It seems that out of nowhere, we woke up to chilly mornings, football-packed Sundays, Halloween candy galore, and pumpkin-spiced everything. Although many of us long for the crisp weather, turning leaves, and excuse to curl up in sweats, some may not be feeling so warm and fuzzy about the seasons changing. This can be referred to as “Autumn Anxiety.”
What’s that you ask? We’ve all heard of the “Winter Blues” but many people find their moods and mindsets dip during this time of year, which is totally normal! Autumn Anxiety is an annual increase in worrisome feelings that begin to surface as summer comes to a close and is characterized by feelings of increased stress and uncertainty. Throw a lingering pandemic into the mix, kids being back to in-person classes, and an upcoming holiday season and it’s no surprise that we may feel a little off our game. Some may feel lasting regret from not having achieved desired goals over the summer, as well as other symptoms including low moods, depression, excessive worry, irritability, lethargy, and loss of interest in activities.
We tend to view the summer months as fun and carefree, whereas fall brings the “back to reality” feelings, which seem to come on overnight. When seasons and routines change, with it comes modifications with our diets, exercise regimens, and the amount of exposure to daylight, which can all affect our mental state. The reduction of sunlight, unfortunately, leads to falling levels of serotonin, which negatively impacts mood, appetite, and sleep patterns.
Science shows that the brain perceives unfamiliar changes as potential threats, making us hardwired to resist the new or unknown. This goes to show why getting up earlier, planning weekly meals again, and getting in a workout before the sun comes up can feel incredibly daunting, especially when you add in shorter days and the ongoing challenges and unique circumstances of the times.
This doesn’t, of course, mean you’re destined to seek hibernation until Memorial Day. There are certain things to focus on that can help provide relief from the blues.
Get more sunlight
Make the most of what sunlight there is by getting up early, taking a lunchtime walk, or playing with the kids before dinner. However, if your schedule doesn’t allow for getting natural vitamin D, a lightbox can be very beneficial, especially for those individuals who suffer from seasonal affective disorder (SAD).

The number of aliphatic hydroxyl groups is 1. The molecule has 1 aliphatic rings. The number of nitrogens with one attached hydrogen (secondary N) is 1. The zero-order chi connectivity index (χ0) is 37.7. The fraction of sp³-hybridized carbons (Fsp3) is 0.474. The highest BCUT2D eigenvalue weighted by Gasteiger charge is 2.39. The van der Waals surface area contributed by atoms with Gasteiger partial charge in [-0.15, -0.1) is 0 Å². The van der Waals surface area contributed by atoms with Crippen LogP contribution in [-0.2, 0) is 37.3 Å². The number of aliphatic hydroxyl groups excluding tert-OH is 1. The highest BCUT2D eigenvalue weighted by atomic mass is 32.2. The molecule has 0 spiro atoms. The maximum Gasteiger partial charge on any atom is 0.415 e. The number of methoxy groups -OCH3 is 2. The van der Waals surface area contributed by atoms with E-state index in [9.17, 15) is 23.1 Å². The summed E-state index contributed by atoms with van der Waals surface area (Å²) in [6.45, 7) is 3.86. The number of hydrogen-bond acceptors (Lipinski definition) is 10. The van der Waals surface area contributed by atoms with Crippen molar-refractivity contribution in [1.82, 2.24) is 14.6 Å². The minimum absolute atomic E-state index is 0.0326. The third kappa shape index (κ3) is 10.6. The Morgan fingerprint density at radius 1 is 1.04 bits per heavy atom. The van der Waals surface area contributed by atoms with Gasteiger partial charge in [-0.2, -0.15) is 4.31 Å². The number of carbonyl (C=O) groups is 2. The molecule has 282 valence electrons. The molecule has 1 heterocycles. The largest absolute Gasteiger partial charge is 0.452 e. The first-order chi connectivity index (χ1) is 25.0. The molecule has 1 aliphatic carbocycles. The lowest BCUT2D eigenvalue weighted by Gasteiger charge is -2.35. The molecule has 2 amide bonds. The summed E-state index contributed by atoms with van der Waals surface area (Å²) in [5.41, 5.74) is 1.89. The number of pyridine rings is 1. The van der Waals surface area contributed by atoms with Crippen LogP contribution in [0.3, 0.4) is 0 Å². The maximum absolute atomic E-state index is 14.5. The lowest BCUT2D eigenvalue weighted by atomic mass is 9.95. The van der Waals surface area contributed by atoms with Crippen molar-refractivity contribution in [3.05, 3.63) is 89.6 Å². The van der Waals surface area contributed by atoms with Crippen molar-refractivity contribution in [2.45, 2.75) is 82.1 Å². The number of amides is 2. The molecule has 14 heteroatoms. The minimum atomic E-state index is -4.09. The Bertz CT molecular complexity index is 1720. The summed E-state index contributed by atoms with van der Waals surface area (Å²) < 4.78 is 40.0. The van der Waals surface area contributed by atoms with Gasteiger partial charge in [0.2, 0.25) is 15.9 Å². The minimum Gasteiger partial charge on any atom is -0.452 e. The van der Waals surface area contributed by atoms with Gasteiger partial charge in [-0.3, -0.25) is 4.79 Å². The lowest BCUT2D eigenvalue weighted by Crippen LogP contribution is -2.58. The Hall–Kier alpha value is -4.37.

Fall is the perfect time of year for enjoying the outdoors so make the most of the brisk temperatures by taking long walks or cycle rides. Even if the gym or inside exercise is more your thing, staying physically active is key to keep your mind happy and healthy. Aim for about 30 minutes of physical activity most days and find something you love to do!
Focus on your fork
What you put into your body can certainly affect your mood and mental health. Aim to incorporate fresh fruits and veggies into meals and snacks and work to moderate indulgences in the diet. Autumn is the perfect time to load up on seasonal ingredients and to make the warm and comforting soup and casserole recipes that you’ll crave all winter long.
Including daily mindfulness practices in your routine can help to train your brain to focus on the present and help to reduce stress and anxiety. Meditating, deep breathing, body scans, yoga, or journaling are all techniques that allow us to become self-aware. Research shows that integrating these practices daily can improve wellbeing and relieve stress. Find what works best for you and make this a part of your everyday schedule.
Change your perspective
Reframe your outlook on this time of year and instead of focusing on the loss of sunlight, freedom, warm weather, and vacations, focus on the joys that this time of year brings. Cold weather can mean cozy days at home in comfy pajamas with a delicious beverage surrounded by loved ones, or whatever you most look forward to as the temperatures drop. Notice when your mind jumps to the negative and choose to redirect thoughts to all the great things fall has to offer.
Know when to seek help
If you’re unable to shake your negative mood, it may be time to seek professional help. If these feelings are causing problems in your life and you’re feeling overwhelmed with symptoms such as fatigue, trouble concentrating, or loss of interest in activities that used to bring you joy, it’s time to seek out your doctor, a therapist or counselor, or look through the various online therapy platforms. There are lots of strategies, but it is important to remember, you don’t have to go at it alone!
At Merritt Clubs, our Nutrition & Wellness Department is here to help incorporate these and other techniques into your routines for optimal mental and physical wellness. Reach out to Merritt’s Sherri Lively at email@example.com for more information or to schedule a complimentary Wellness Assessment with one of our Health Coaches.